About the Bible
Which of the Bible's moral teachings
are still valid today? All...most...some?
The status of biblical moral teachings today:
The Mosaic Code in the Hebrew Scriptures (a.k.a. Old Testament) contains 613
requirements and prohibitions that believers were expected to obey. The
Christian Scriptures (a.k.a. New Testament) add more.
There exists much disagreement about which, if any, are still valid today.
|Invalid: Christians today generally believe that most of the 613
prohibited and required actions in the Hebrew Scriptures were only applicable to Jews and/or were only significant in
ancient times. That is, modern-day Christians can safely ignore them:|
Examples of prohibited actions included the eating of shrimp and
pork; the wearing of clothing made of a mixture of textiles (like a
polyester-cotton blend in today's fabrics); men cutting their beards;
receiving a tattoo; sowing a lawn using a variety of species of grass seed;
allowing disabled persons to enter the temple; allowing an illegitimate
child -- or his/her descendents for many generations -- to enter the temple,
and hundreds of others.
Examples of required actions included ritual sacrifice of animals
in the Temple; executing some hookers by burning them alive; a man paying
the father of an unmarried virgin 50 shekels of silver if he rapes her;
observing certain specified seasonal days of observance, resting from Friday
at sundown to Saturday at sundown, etc.
Paul wrote in Galatians 3:10-15-- one of his early epistles -- that those who "... are of the works of the law are under the curse." That is, those who obey the commands and prohibitions in the Hebrew Scriptures are cursed whenever they fail.
Paul continued, saying that:
"The just shall live by faith. ... Christ hath redeemed us from the curse of the law."
That is, followers of Christ are liberated from the law of the Hebrew Scriptures.
|Valid: The Bible also contains requirements and prohibitions of a
moral and ethical nature that many Christians believe are still valid today.
For example, among the Ten Commandments:|
||Uncertain: Many Christians are uncertain about the validity of
other biblical requirements and prohibitions. Their status is actively debated
within Christian circles. There is often a division within the religion on
conservative/progressive lines. |
Four examples are:
The book of Proverbs contains many passages requiring parents to
beat their children with a rod as the
preferred method of discipline. Yet many
modern-day studies involving tens of thousands of people have found a
correlation between spanking children and adult problems including clinical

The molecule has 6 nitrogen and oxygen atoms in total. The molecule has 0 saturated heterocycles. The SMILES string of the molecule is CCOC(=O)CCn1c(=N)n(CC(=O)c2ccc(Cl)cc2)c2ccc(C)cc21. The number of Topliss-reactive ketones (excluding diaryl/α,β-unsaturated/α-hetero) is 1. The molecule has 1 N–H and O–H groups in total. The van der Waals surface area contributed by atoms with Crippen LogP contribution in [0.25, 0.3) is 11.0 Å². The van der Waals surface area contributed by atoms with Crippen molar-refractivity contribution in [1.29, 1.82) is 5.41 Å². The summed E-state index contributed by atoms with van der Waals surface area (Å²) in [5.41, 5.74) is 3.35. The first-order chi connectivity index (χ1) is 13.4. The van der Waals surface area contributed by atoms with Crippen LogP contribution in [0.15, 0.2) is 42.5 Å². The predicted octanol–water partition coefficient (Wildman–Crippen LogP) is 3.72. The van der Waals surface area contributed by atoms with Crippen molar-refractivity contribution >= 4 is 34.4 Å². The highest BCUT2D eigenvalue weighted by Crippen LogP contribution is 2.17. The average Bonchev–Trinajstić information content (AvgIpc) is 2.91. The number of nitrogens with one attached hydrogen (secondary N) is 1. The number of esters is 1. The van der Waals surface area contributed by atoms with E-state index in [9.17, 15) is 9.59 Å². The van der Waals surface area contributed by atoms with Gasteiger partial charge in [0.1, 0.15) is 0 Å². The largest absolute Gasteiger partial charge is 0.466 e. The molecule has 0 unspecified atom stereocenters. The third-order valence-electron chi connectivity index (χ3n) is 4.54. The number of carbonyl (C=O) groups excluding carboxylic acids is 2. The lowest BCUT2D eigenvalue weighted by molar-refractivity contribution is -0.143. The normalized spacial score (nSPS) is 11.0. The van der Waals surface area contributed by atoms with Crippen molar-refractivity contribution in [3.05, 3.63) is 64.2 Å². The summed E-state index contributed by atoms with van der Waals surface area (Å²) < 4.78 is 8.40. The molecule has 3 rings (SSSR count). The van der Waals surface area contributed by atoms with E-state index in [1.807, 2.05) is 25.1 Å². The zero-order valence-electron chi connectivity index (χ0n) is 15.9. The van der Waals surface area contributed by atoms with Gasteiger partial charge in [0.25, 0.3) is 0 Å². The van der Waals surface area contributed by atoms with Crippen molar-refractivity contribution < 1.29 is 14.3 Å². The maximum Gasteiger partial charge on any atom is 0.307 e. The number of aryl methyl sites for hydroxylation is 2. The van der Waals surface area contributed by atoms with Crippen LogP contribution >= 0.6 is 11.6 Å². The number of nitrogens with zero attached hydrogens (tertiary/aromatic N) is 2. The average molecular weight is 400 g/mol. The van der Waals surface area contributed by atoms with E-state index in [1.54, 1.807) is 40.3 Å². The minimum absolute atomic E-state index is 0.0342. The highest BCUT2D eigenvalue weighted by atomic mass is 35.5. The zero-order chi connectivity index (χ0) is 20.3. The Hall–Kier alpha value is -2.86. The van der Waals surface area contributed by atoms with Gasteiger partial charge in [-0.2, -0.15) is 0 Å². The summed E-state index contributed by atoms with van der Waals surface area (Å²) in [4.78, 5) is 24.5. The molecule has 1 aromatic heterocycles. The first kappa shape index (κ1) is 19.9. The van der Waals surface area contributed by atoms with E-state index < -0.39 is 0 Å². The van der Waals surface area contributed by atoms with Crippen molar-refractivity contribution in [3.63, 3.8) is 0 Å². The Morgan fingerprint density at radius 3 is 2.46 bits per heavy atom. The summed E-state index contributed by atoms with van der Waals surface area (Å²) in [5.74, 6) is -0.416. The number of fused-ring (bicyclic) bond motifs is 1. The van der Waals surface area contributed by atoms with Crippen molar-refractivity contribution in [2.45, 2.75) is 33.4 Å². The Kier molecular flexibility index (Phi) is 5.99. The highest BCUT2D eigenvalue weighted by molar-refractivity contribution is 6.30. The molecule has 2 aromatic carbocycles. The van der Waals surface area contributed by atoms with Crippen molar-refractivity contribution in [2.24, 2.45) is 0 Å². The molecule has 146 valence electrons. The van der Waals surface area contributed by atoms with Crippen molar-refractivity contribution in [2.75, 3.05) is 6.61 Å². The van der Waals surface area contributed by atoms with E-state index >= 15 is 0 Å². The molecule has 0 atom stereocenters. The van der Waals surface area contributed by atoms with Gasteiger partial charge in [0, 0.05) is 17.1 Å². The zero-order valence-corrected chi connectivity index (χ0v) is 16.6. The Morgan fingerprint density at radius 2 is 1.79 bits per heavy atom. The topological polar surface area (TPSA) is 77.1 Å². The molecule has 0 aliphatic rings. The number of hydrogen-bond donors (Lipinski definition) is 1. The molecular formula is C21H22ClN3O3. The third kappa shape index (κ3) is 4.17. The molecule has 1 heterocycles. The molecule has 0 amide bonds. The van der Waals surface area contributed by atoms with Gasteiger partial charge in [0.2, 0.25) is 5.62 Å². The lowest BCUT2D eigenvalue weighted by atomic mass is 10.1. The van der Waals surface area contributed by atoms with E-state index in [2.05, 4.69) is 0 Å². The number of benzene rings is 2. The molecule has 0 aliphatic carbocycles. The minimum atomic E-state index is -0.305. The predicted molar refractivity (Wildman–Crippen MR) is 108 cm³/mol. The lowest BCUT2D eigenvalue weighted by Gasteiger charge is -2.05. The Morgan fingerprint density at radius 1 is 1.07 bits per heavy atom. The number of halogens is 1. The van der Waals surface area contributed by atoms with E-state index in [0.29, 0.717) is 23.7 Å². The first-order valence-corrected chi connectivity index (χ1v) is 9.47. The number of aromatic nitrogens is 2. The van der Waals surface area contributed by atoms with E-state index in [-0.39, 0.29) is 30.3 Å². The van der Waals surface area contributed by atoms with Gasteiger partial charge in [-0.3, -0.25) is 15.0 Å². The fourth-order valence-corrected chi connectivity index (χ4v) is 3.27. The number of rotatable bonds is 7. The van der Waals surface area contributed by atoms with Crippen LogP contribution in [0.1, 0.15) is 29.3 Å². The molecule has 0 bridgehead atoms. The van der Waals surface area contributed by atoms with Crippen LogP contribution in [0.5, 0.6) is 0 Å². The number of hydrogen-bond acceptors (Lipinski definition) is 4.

depression, anxiety, drug addiction, alcoholism, etc. Many Christian parents
have abandoned the Bible's teaching and stopped beating, hitting, or
spanking their children.
There are six passages in the Bible -- often
referred to as the "clobber" passages -- that are interpreted by most
conservative Christians as condemning all forms of same-gender sexual behavior.
Many progressive Christians believe that these passages condemn rape,
bestiality, sexual abuse of children, heterosexuals going against their
basic nature and engaging in same-sex orgies, etc; they are believed to be
unrelated to today's loving, committed same-sex relationships between two
homosexuals and/or bisexuals.
The Bible has many conflicting rules concerning
divorce. The Hebrew Scriptures teach that a man could freely divorce his
wife. In the Christian Scriptures, one passage has Yeshua of Nazareth
banning divorce entirely; in another, he allows divorce in case of sexual
immorality. Paul did not allow Christian couples to separate or divorce.
However, he did allow a Christian spouse to separate or divorce if the other
spouse is a non-Christian and has left. The result is a wide diversity of
current opinion about the Bible's rules concerning divorce in Christian circles.
There are several biblical passages that condemn
transsexual behavior. However, many Christians note that they were
written millennia before gender identity and other aspects of human
sexuality were actively studied scientifically; they doubt the validity of
A comment by Episcopal Bishop J.S. Spong:
John Shelby Spong is an author and retired bishop of the Episcopal Church,
USA. "KJ" from Minnesota, a subscriber to Spong's weekly Emails, 1 asked him why the media frequently describe the anti-gay
position as biblical while describing the those in favor of equal rights for
persons of all sexual orientations as being against Bible teaching. Bishop Spong